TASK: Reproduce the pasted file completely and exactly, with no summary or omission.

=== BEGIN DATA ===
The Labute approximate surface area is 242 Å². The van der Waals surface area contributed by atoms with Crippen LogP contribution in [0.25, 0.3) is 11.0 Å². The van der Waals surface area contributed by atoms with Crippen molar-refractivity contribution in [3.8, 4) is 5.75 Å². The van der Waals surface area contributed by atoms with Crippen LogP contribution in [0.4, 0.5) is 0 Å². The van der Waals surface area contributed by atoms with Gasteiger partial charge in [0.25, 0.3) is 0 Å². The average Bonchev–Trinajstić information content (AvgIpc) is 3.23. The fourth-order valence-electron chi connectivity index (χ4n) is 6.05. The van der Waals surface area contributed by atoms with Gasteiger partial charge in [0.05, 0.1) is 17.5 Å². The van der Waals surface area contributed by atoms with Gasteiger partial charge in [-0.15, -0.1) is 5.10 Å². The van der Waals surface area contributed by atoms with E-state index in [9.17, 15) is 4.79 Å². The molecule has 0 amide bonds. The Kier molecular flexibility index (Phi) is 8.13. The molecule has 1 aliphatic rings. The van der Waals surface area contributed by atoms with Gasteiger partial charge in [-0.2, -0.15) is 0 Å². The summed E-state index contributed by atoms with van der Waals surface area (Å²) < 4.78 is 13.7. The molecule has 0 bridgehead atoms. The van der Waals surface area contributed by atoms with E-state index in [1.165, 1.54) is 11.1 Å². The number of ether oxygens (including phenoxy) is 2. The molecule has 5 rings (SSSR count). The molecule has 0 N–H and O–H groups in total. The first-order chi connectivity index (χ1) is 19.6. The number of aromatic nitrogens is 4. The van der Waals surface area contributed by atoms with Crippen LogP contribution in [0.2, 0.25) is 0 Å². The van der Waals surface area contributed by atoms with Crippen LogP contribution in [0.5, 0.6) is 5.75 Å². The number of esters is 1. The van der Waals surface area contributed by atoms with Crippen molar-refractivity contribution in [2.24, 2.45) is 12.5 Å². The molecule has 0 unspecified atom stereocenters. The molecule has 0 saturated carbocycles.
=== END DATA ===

The Labute approximate surface area is 242 Å². The van der Waals surface area contributed by atoms with Crippen LogP contribution in [0.25, 0.3) is 11.0 Å². The van der Waals surface area contributed by atoms with Crippen molar-refractivity contribution in [3.8, 4) is 5.75 Å². The van der Waals surface area contributed by atoms with Crippen LogP contribution in [0.4, 0.5) is 0 Å². The van der Waals surface area contributed by atoms with Gasteiger partial charge in [0.25, 0.3) is 0 Å². The average Bonchev–Trinajstić information content (AvgIpc) is 3.23. The fourth-order valence-electron chi connectivity index (χ4n) is 6.05. The van der Waals surface area contributed by atoms with Gasteiger partial charge in [0.05, 0.1) is 17.5 Å². The van der Waals surface area contributed by atoms with Gasteiger partial charge in [-0.15, -0.1) is 5.10 Å². The van der Waals surface area contributed by atoms with E-state index in [9.17, 15) is 4.79 Å². The molecule has 0 amide bonds. The Kier molecular flexibility index (Phi) is 8.13. The molecule has 1 aliphatic rings. The van der Waals surface area contributed by atoms with Gasteiger partial charge in [-0.2, -0.15) is 0 Å². The summed E-state index contributed by atoms with van der Waals surface area (Å²) < 4.78 is 13.7. The molecule has 0 bridgehead atoms. The van der Waals surface area contributed by atoms with E-state index in [1.165, 1.54) is 11.1 Å². The number of ether oxygens (including phenoxy) is 2. The molecule has 5 rings (SSSR count). The molecule has 0 N–H and O–H groups in total. The first-order chi connectivity index (χ1) is 19.6. The number of aromatic nitrogens is 4. The van der Waals surface area contributed by atoms with Crippen LogP contribution in [0.2, 0.25) is 0 Å². The van der Waals surface area contributed by atoms with Crippen LogP contribution in [0.5, 0.6) is 5.75 Å². The number of esters is 1. The van der Waals surface area contributed by atoms with Crippen molar-refractivity contribution in [2.24, 2.45) is 12.5 Å². The molecule has 0 unspecified atom stereocenters. The molecule has 0 saturated carbocycles.